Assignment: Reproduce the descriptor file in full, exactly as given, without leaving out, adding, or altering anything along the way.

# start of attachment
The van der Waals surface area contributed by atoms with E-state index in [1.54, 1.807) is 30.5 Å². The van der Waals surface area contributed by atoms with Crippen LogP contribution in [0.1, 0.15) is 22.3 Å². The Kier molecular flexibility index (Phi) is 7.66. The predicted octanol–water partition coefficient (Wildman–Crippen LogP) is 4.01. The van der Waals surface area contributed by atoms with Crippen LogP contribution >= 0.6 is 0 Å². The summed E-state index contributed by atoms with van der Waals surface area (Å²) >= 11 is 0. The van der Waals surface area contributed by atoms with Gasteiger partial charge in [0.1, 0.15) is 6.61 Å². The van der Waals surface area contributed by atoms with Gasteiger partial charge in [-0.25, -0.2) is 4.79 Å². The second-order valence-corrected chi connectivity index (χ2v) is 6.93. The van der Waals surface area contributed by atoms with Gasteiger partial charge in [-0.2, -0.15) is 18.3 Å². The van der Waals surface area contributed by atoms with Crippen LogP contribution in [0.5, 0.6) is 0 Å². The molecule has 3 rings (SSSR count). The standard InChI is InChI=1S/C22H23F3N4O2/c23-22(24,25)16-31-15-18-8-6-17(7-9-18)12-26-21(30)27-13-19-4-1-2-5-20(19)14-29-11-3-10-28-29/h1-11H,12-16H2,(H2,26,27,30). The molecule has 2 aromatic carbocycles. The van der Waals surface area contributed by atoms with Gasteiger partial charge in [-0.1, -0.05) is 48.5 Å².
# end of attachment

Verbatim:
The van der Waals surface area contributed by atoms with E-state index in [1.54, 1.807) is 30.5 Å². The van der Waals surface area contributed by atoms with Crippen LogP contribution in [0.1, 0.15) is 22.3 Å². The Kier molecular flexibility index (Phi) is 7.66. The predicted octanol–water partition coefficient (Wildman–Crippen LogP) is 4.01. The van der Waals surface area contributed by atoms with Crippen LogP contribution >= 0.6 is 0 Å². The summed E-state index contributed by atoms with van der Waals surface area (Å²) >= 11 is 0. The van der Waals surface area contributed by atoms with Gasteiger partial charge in [0.1, 0.15) is 6.61 Å². The van der Waals surface area contributed by atoms with Gasteiger partial charge in [-0.25, -0.2) is 4.79 Å². The second-order valence-corrected chi connectivity index (χ2v) is 6.93. The van der Waals surface area contributed by atoms with Gasteiger partial charge in [-0.2, -0.15) is 18.3 Å². The van der Waals surface area contributed by atoms with Crippen LogP contribution in [0.5, 0.6) is 0 Å². The molecule has 3 rings (SSSR count). The standard InChI is InChI=1S/C22H23F3N4O2/c23-22(24,25)16-31-15-18-8-6-17(7-9-18)12-26-21(30)27-13-19-4-1-2-5-20(19)14-29-11-3-10-28-29/h1-11H,12-16H2,(H2,26,27,30). The molecule has 2 aromatic carbocycles. The van der Waals surface area contributed by atoms with Gasteiger partial charge in [-0.1, -0.05) is 48.5 Å².